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Terrorists May Twitter, Army Says


Twitter for terrorism?

The US Army has posted a report citing certain mobile and web technologies that could be used to enable terrorism. One chapter, entitled "Potential for Terrorist Use of Twitter," observes that the Los Angeles earthquakes in July were reported by users of the microblogging site long before established news outlets had time to cover it, writes the BBC.

Perceiving Twitter's ability to publish anything, instantly, as threatening, US intelligence expressed concern that terrorists could use Twitter to plan and organize quicker attacks. This September, for example, activists used Twitter to organize protests at the Republican National Convention.

"Twitter is already used by some members to post and support extremist ideologies and perspectives," the report ominously states. Thus, "[terrorists] could theoretically use Twitter social networking in the US as an operational tool."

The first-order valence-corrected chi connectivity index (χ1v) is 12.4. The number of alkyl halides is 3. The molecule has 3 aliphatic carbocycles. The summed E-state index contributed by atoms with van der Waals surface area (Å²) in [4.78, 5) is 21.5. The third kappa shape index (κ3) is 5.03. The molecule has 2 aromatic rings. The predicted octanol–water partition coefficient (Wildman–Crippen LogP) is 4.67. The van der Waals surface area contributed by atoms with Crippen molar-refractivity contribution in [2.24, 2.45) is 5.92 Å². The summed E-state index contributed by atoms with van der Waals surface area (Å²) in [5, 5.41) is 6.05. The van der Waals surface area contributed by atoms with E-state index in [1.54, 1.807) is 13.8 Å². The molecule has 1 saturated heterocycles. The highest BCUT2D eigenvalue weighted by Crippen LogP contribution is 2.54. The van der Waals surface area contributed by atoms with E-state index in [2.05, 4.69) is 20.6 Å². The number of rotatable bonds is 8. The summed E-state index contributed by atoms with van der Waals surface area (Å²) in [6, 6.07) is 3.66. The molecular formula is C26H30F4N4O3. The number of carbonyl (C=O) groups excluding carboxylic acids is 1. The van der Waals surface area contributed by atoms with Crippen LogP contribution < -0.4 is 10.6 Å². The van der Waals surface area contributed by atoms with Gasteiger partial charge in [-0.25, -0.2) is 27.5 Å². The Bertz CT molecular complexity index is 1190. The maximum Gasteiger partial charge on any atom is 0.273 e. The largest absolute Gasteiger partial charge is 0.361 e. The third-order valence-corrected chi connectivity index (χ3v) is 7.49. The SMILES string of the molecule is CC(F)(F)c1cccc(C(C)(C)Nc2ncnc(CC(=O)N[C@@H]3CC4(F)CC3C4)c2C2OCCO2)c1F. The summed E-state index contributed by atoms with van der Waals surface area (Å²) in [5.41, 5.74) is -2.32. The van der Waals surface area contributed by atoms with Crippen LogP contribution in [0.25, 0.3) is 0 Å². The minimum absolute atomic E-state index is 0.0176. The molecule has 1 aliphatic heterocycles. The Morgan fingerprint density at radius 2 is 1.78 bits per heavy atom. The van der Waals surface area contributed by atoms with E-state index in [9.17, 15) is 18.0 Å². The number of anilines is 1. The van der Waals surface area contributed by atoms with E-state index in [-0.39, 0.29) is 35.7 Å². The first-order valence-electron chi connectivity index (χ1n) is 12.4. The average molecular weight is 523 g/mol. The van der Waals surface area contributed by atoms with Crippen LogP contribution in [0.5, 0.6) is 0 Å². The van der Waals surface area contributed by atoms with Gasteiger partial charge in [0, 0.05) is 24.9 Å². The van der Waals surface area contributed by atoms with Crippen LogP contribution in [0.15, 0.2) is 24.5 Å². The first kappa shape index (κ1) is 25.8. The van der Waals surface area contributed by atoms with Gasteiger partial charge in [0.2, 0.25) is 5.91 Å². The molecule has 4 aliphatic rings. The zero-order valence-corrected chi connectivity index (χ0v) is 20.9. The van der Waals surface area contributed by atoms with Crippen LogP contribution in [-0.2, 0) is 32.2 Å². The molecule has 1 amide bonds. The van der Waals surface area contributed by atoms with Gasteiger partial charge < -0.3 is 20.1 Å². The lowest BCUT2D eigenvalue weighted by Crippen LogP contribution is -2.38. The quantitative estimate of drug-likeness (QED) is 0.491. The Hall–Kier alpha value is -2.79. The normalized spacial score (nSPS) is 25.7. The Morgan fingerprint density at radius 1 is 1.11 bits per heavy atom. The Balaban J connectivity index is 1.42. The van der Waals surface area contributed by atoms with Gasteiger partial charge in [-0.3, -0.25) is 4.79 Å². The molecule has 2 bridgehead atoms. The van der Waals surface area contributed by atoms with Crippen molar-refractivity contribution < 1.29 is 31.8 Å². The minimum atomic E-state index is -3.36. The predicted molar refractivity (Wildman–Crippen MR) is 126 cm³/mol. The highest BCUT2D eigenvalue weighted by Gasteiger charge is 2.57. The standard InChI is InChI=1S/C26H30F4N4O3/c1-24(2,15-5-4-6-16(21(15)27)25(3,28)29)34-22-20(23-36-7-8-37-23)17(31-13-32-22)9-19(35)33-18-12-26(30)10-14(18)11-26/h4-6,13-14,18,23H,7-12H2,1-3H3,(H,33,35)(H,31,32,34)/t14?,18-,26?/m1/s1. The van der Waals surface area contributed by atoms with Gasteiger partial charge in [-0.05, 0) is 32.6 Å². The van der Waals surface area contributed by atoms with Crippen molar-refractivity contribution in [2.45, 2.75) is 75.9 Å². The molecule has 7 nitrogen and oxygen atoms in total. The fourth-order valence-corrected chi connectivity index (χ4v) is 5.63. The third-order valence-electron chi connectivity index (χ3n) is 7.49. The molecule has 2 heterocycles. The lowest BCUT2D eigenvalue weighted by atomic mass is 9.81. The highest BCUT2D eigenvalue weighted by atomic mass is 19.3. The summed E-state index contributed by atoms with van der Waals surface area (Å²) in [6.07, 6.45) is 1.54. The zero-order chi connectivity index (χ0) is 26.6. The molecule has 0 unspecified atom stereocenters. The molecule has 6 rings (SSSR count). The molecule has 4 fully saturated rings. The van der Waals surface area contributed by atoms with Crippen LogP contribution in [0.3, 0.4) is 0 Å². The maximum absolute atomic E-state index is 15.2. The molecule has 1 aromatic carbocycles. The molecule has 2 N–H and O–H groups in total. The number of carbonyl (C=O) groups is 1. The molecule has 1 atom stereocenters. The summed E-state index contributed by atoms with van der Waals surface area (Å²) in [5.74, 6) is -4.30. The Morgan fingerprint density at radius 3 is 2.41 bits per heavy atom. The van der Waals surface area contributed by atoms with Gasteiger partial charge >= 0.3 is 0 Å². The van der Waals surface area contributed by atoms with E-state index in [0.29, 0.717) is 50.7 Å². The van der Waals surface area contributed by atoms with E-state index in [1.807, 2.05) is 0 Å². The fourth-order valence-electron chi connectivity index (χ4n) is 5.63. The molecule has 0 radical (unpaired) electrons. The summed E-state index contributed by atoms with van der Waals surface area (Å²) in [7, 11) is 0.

A Nielsen survey ranked Twitter one of the fastest-growing social networks year over year. Popular with early adopters in the tech blogosphere, the site drew partisan interest when Republican Representative John Culberson (TX) used it to vent frustrations over rules forbidding Congressmen from linking to certain sites on their official webpages.

Bloggers also flock to Twitter to discuss politics in real-time, and to liveblog the Presidential and Vice Presidential debates.

Other technologies mentioned in the US Army terrorism report include VOIP (which can make it difficult to trace malicious calls), Facebook, MySpace, certain gaming networks, and satellite navigation and mapping tools.

In particular, mobile navigation available on certain Nokia handsets was pegged as a potential outlet for "Specialist use in Marksmanship, Border Crossings and in Concealment of Supplies."

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